Peptides released by physiological cleavage of semen coagulum proteins form amyloids that enhance HIV infection

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Abstract

Semen serves as a vehicle for HIV and promotes sexual transmission of the virus, which accounts for the majority of new HIV cases. The major component of semen is the coagulum, a viscous structure composed predominantly of spermatozoa and semenogelin proteins. Due to the activity of the semen protease PSA, the coagulum is liquefied and semenogelins are cleaved into smaller fragments. Here, we report that a subset of these semenogelin fragments form amyloid fibrils that greatly enhance HIV infection. Like SEVI, another amyloid fibril previously identified in semen, the semenogelin fibrils exhibit a cationic surface and enhance HIV virion attachment and entry. Whereas semen samples from healthy individuals greatly enhance HIV infection, semenogelin-deficient semen samples from patients with ejaculatory duct obstruction are completely deficient in enhancing activity. Semen thus harbors distinct amyloidogenic peptides derived from different precursor proteins that commonly enhance HIV infection and likely contribute to HIV transmission. © 2011 Elsevier Inc.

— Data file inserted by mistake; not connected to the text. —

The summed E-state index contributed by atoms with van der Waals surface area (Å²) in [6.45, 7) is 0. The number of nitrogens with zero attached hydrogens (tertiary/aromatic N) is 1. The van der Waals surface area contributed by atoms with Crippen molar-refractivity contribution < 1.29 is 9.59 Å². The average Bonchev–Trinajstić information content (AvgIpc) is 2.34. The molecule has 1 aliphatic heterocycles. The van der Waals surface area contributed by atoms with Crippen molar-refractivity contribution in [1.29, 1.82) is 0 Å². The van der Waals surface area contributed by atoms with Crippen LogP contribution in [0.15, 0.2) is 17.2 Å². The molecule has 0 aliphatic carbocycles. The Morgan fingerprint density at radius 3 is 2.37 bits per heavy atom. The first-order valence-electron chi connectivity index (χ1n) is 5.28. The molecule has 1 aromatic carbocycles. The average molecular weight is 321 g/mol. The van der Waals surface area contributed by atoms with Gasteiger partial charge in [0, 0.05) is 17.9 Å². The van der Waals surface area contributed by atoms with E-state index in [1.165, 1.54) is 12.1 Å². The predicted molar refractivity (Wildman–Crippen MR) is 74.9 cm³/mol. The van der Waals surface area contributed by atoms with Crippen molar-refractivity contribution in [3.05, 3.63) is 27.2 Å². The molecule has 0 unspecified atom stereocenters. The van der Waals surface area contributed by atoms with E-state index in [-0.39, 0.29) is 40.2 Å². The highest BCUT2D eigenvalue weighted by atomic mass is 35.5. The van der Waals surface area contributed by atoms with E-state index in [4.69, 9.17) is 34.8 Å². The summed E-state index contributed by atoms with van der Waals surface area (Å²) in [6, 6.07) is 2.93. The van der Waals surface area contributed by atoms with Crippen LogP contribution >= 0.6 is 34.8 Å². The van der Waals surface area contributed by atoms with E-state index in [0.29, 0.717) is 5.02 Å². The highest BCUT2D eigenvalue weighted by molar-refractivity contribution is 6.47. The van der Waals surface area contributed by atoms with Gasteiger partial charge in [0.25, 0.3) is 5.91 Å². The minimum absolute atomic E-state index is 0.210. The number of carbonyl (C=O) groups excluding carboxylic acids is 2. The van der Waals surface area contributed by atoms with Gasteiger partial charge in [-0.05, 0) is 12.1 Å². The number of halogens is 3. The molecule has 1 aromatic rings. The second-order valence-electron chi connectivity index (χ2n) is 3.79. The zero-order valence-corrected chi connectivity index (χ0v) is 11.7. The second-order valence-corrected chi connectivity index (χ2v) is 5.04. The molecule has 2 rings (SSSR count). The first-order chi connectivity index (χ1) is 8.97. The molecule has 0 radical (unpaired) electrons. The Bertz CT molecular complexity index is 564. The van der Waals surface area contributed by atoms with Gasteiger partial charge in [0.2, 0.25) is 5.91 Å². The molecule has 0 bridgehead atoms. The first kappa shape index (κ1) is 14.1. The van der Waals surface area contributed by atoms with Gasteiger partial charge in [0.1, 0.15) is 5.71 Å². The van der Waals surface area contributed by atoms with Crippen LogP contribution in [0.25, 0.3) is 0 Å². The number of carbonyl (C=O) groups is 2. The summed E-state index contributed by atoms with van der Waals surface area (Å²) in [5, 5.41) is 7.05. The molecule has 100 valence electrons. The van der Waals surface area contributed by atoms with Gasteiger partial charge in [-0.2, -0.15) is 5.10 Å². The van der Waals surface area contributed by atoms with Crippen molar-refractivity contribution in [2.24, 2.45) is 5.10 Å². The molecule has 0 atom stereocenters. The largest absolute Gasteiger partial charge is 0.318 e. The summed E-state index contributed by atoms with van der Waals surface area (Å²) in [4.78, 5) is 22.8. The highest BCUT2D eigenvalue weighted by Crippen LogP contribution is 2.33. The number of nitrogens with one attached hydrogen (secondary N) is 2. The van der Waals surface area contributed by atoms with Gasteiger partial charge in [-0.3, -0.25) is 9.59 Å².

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APA

Roan, N. R., Müller, J. A., Liu, H., Chu, S., Arnold, F., Stürzel, C. M., … Greene, W. C. (2011). Peptides released by physiological cleavage of semen coagulum proteins form amyloids that enhance HIV infection. Cell Host and Microbe, 10(6), 541–550. https://doi.org/10.1016/j.chom.2011.10.010

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